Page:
Do Early Fine Motor Skills Matter?

In a recent study published in Biological Psychiatry, 9,000 preschool children were asked to draw, fold paper, and pile up blocks — skills that require careful manipulation of objects with hands, referred to as 'fine motor skills.' The children were assessed at ages 2, 3 and 4 to get a sense of their overall fine motor skills during the preschool period. The children were then followed up through their childhood and adolescence as part of a longitudinal study, the Twins Early Development Study. The children's GCSE results at age 16 were recorded, as well as their behavior across childhood and adolescence, including traits relating to ADHD.  

Surprising Results 

The study showed that fine motor skills were associated with higher GCSE grades at age 16. Lower fine motor skills during the preschool years were associated with more behavioral problems and more ADHD symptoms during the primary and secondary school years. These links still held when socioeconomic factors, including parent qualifications and employment, were taken into account. 

The authors suggest that preschool fine motor skills, including drawing, folding paper and block building, may play an important role in the pathway between infancy and later educational and behavioral outcomes in primary and secondary school. 

“I was surprised by the extent of the results we found,” said Aislinn Bowler, the first author of the study. “When I set out to do this study, I suspected that early fine motor skills might be important. I was startled to find that fine motor skills have such wide-ranging connections to later outcomes, extending not only into primary school age but into adolescence as well.”

Beyond The Classroom 

In a further step, the authors worked with measures of genetic propensity for educational attainment and behavior. These measures of genetic propensity are referred to as polygenic scores. These measures give an indication of a sum of the inherited predisposition for particular traits. Their study reported evidence that the inherited propensity for staying longer in education was associated with better early fine motor skills. The inherited propensity for ADHD was associated with more challenges with preschool fine motor skills.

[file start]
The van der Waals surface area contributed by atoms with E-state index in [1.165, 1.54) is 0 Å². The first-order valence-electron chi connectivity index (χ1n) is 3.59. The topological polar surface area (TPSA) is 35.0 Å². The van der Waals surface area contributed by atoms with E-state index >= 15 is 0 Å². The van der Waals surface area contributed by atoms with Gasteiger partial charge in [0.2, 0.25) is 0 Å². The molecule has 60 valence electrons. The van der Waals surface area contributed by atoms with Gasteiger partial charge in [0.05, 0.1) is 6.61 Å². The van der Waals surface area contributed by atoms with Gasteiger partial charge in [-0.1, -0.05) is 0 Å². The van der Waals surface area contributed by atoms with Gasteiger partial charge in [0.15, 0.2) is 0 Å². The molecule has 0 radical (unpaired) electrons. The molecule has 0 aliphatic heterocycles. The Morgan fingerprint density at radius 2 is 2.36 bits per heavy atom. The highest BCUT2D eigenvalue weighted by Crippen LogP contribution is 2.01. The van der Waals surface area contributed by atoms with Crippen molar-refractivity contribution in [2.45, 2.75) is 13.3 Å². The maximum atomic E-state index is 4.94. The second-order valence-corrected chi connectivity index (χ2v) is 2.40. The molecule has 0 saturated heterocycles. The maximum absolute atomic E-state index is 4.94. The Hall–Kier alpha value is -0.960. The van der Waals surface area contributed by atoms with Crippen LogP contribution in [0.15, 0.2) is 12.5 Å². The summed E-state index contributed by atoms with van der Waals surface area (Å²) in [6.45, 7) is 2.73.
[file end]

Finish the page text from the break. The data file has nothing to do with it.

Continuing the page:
“Activities that fall under fine motor skill development, such as block building and drawing, may often be perceived as simply 'play' by parents, caregivers and education providers,” said Professor Angelica Ronald, University of Surrey Professor of Psychology and Genetics. “But, our study suggests that the development of fine motor skills is part of the pathway that leads to educational outcomes and behavior later on. Parents are sometimes provided with free books for their young children; policymakers should consider supplementing books with blocks or drawing materials.”

The authors are keen to note that further research is needed to ascertain the exact role that fine motor skills play in influencing children's later outcomes. If a causal role was discovered between fine motor skills and later outcomes, it would be important for this to influence public policy and the Government's Early Years Framework to ensure these were evidence-based.   

StepUp Note

This research shows again the great importance of fine-motor skills in all of our learning.  Early handwriting is learned by “drawing” the letters.  Through repetition, the written letters are moved into muscle memory and become fluent handwriting. Children differ by how much practice they need to move written letters into muscle memory.  StepUp to Learn uses air writing and rhythmic writing to move handwriting into muscle memory.  Research shows that handwriting is a tool which affects both reading and fluent written language.

Note by Nancy W. Rowe, MS, CCC/A

Reposted from University of Surrey 



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